Food and Behaviour Research

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A randomized trial of vitamin E supplementation and cognitive function in women.

Kang JH, Cook N, Manson J, Buring JE, Grodstein F. (2006) Archives of Internal Medicine 166(22) 2462-8 American Medical Association

Web URL: read full abstract via PubMed here


BACKGROUND: Oxidative stress may play a key role in the development of cognitive impairment. Long-term supplementation with vitamin E, a strong antioxidant, may provide cognitive benefits.

METHODS: The Women's Health Study is a randomized, double-blind, placebo-controlled trial of vitamin E supplementation (600 IU (alpha-tocopherol acetate), on alternate days) begun between 1992 and 1995 among 39 876 healthy US women. From 1998, 6377 women 65 years or older participated in a cognitive substudy. Three cognitive assessments of general cognition, verbal memory, and category fluency were administered by telephone at 2-year intervals. The primary outcome was a global composite score averaging performance on all tests. Repeated measures analyses were conducted to examine mean performance and mean differences in cognitive change, and logistic regression was used to estimate relative risks of substantial decline. RESULTS: There were no differences in global score between the vitamin E and placebo groups at the first assessment (5.6 years after randomization: mean difference, -0.01; 95% confidence interval (CI), -0.04 to 0.03) or at the last assessment (9.6 years of treatment: mean difference, 0.00; 95% CI, -0.04 to 0.04). Mean cognitive change over time was also similar in the vitamin E group compared with the placebo group for the global score (mean difference in change, 0.02; 95% CI, -0.01 to 0.05; P = .16). The relative risk of substantial decline in the global score in the vitamin E group compared with the placebo group was 0.92 (95% CI, 0.77 to 1.10).

CONCLUSION: Long-term use of vitamin E supplements did not provide cognitive benefits among generally healthy older women.


Many aspects of physical and mental degeneration associated with aging involve ‘oxidative stress’ - in which damaging substances called free radicals overwhelm the body’s antioxidant defences. Vitamin E is a potent antioxidant, so this study was designed to test whether it might offer some protection against age-related cognitive decline if provided as a dietary supplement.

In a long-term randomized controlled trial (RCT), 6377 women aged 65 years or older from the larger ‘Women’s Health study’ were given either Vitamin E supplements or placebo every other day for almost 10 years. After more than 5 years of supplementation they were then assessed (by telephone) on measures of general cognition, verbal memory, and category fluency three times at 2-year intervals. Scores on these tests were combined to provide a total ‘cognitive function’ score on which the women taking Vitamin E supplements (in the form of alpha-tocopherol acetate, 600 IU) were compared at each timepoint with those taking placebo.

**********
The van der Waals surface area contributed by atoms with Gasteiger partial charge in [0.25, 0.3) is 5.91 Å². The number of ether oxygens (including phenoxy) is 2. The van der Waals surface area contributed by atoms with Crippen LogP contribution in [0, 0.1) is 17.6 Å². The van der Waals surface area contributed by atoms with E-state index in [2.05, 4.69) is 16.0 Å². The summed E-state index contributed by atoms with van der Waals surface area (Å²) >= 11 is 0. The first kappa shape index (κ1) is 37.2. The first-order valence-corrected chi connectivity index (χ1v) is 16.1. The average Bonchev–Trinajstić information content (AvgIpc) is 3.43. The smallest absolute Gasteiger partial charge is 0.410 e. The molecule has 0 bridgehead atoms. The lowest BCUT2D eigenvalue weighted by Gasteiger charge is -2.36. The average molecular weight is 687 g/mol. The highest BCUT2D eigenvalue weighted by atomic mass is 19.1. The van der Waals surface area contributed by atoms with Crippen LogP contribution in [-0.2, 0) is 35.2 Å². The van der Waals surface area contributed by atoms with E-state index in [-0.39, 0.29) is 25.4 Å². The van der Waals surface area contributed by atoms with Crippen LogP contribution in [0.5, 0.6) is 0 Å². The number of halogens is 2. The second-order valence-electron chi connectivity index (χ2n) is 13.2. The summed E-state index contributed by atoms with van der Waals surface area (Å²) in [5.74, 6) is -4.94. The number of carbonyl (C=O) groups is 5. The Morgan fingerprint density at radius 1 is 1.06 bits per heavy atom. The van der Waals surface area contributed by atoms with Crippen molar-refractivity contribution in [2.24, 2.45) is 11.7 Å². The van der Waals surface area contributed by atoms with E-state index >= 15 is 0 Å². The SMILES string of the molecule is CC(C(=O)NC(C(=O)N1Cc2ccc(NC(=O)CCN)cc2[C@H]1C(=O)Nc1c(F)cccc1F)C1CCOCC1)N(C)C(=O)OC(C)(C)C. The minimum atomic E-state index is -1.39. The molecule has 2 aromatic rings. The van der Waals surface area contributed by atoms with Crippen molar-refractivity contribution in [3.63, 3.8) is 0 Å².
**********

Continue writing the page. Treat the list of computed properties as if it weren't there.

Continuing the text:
No significant differences were found between the two groups on any of these measures at any timepoint. The researchers concluded that long-term use of vitamin E supplements did not provide cognitive benefits among generally healthy older women.


Population studies have indicated that diets rich in Vitamin E may offer protection from a number of conditions linked with oxidative stress, including age-related cognitive decline. However, RCTs (such as this trial) are the only kind of study that can provide definitive evidence of cause-and-effect relationships.

No obvious benefits for cognitive function were found in women aged over 65 years who took Vitamin E supplements for several years. The supplements provided only one (synthetic) form of Vitamin E, however, which is found naturally in at least 8 different forms. Even more important is the fact that foods rich in vitamin E (such as nuts, seeds and whole grains) also provide many other micronutrients, macronutrients and dietary fibre. Nutrients work in ‘synergy’ – meaning that their combined effects on physical and mental health are likely to be more important that the effects of any one nutrient in isolation.

It may well be that Vitamin E per se is not a critical factor in protecting against age-related cognitive decline. But it would be wrong to dismiss the potential benefits of Vitamin E (or any other nutrients) purely on the basis of controlled trials like this one, which are far better suited to the assessment of pharmaceutical drugs. Changes in actual diet are extremely difficult to study under controlled conditions like this, of course – but to improve our understanding of the role of nutrition in health this challenge needs to be addressed, and the overall balance of different kinds of evidence should always be considered.